With Google and Facebook lending their heft to promote World IPv6 Day this week, it’s not all that surprising to see network equipment vendors jumping on the bandwagon. After all, they are hoping that IT organizations will upgrade their network infrastructure to add IPv6 support sooner than later.
But a new survey of 2,400 IT people conducted by Infoblox, a provider of network management and automation tools, finds that while awareness of IPv6 issues has risen, the majority of IT organizations in the U.S. are not ready to upgrade.
While it’s true that we’re running out of IPv4 addresses, most companies can work around that issue on their internal networks. Where IPv6 support will become an issue is in federal government websites that have been mandated to support IPv6 and on external facing websites that need to interact with consumers from areas such as Asia where the move to IPv6 is expected to be fastest, says Cricket Liu, Infoblox vice president of architecture. Driving that switchover, says Liu, is the simple fact that Asian countries have already run out of IPv4 addresses, so the shift to IPv6 is already starting to happen.
While every organization will eventually make this shift, at the front of the line will be large-scale Web service providers such as Google and Facebook and any company that operates globally. To help companies make this transition, the folks at CompTIA, an association that promotes the interests of IT services firms, has released a white paper that outlines a series of best practices for making this transition.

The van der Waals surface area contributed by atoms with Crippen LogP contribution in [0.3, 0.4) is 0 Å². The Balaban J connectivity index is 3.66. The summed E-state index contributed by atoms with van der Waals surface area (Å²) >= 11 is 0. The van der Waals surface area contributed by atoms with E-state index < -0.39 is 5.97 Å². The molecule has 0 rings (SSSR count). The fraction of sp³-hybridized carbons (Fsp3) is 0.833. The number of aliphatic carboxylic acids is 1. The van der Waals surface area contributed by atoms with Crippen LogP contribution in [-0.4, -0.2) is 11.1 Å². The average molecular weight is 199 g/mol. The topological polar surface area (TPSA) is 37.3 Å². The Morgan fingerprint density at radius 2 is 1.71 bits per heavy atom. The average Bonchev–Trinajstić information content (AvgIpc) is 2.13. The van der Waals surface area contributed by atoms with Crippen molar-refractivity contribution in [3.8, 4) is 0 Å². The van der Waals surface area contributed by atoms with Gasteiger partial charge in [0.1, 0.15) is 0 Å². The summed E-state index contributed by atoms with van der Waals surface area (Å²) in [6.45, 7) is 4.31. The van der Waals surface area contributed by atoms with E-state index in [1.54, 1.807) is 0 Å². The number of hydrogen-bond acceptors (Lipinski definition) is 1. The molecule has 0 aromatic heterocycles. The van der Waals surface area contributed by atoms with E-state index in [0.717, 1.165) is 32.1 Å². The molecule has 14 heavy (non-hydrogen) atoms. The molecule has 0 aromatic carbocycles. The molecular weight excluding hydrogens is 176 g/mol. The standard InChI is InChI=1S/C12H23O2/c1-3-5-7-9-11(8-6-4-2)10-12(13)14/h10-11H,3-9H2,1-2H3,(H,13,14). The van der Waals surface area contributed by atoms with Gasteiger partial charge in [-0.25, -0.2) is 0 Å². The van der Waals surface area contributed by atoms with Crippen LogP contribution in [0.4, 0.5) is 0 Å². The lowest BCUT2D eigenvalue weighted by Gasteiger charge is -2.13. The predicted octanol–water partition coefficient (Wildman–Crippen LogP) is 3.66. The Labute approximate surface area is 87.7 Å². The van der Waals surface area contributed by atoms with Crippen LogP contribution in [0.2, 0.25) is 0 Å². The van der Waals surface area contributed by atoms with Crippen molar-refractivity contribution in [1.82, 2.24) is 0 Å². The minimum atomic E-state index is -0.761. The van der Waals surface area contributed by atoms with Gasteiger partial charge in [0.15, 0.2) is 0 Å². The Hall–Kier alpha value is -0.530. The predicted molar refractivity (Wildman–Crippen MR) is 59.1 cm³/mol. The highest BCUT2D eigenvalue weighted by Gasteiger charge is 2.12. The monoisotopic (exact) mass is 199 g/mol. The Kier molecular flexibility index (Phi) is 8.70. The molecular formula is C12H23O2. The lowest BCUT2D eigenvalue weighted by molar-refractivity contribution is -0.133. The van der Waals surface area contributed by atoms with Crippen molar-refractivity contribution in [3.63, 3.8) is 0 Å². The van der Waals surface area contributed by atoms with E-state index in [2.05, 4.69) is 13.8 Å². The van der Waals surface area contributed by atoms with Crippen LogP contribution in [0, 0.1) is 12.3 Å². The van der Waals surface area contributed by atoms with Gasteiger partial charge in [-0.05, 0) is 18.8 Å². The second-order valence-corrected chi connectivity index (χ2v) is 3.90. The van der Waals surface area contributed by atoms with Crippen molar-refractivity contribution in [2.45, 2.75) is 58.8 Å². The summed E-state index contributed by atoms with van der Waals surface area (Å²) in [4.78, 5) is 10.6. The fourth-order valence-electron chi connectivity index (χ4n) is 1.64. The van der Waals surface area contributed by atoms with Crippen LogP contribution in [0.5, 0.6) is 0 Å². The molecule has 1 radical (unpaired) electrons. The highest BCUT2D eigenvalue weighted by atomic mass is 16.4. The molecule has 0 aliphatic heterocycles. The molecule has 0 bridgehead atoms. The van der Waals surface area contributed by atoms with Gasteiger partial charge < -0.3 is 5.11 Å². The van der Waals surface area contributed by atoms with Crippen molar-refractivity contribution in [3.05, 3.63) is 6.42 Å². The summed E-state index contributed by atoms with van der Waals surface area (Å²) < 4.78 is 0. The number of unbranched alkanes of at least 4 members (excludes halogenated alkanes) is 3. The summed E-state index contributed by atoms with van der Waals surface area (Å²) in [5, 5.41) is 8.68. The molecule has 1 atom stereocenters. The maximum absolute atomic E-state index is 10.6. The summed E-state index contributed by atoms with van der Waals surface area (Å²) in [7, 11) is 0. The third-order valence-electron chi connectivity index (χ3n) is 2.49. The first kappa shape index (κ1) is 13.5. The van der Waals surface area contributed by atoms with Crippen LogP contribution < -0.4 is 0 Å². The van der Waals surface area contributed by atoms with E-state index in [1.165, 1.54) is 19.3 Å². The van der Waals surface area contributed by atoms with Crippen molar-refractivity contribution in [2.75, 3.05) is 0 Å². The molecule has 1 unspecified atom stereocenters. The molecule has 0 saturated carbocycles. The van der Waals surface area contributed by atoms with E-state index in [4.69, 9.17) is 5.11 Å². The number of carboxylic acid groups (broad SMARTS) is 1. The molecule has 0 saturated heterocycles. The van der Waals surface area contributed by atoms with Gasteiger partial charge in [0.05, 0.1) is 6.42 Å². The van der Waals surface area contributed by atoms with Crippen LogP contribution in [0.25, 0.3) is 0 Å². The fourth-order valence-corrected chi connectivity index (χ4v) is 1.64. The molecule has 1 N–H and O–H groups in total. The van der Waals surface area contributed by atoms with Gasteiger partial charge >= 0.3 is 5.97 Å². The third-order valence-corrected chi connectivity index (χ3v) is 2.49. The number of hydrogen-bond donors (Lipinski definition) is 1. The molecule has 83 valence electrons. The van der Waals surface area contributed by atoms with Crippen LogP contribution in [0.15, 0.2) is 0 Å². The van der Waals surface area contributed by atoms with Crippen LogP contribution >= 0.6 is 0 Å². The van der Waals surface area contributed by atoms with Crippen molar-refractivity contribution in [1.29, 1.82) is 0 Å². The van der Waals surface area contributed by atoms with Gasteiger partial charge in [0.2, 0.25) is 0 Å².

According to Seth Robinson, director of research for CompTIA, the biggest challenge many customers will have is supporting IPv6 and IPv4 alongside each other for years to come because of the latency issues that this will introduce to their network environments.
But for all the hype surrounding IPv6, Adam Powers, CTO of Lancope, a provider of network monitoring tools, recommends that customers should take an evolutionary approach to migration. There’s still plenty of time to put a strategy in place. In the meantime, Powers says that unless customers have a specific immediate requirement, they should be wary of vendor pressure to upgrade their networks immediately just for the sake of attaining IPv6 compatibility.
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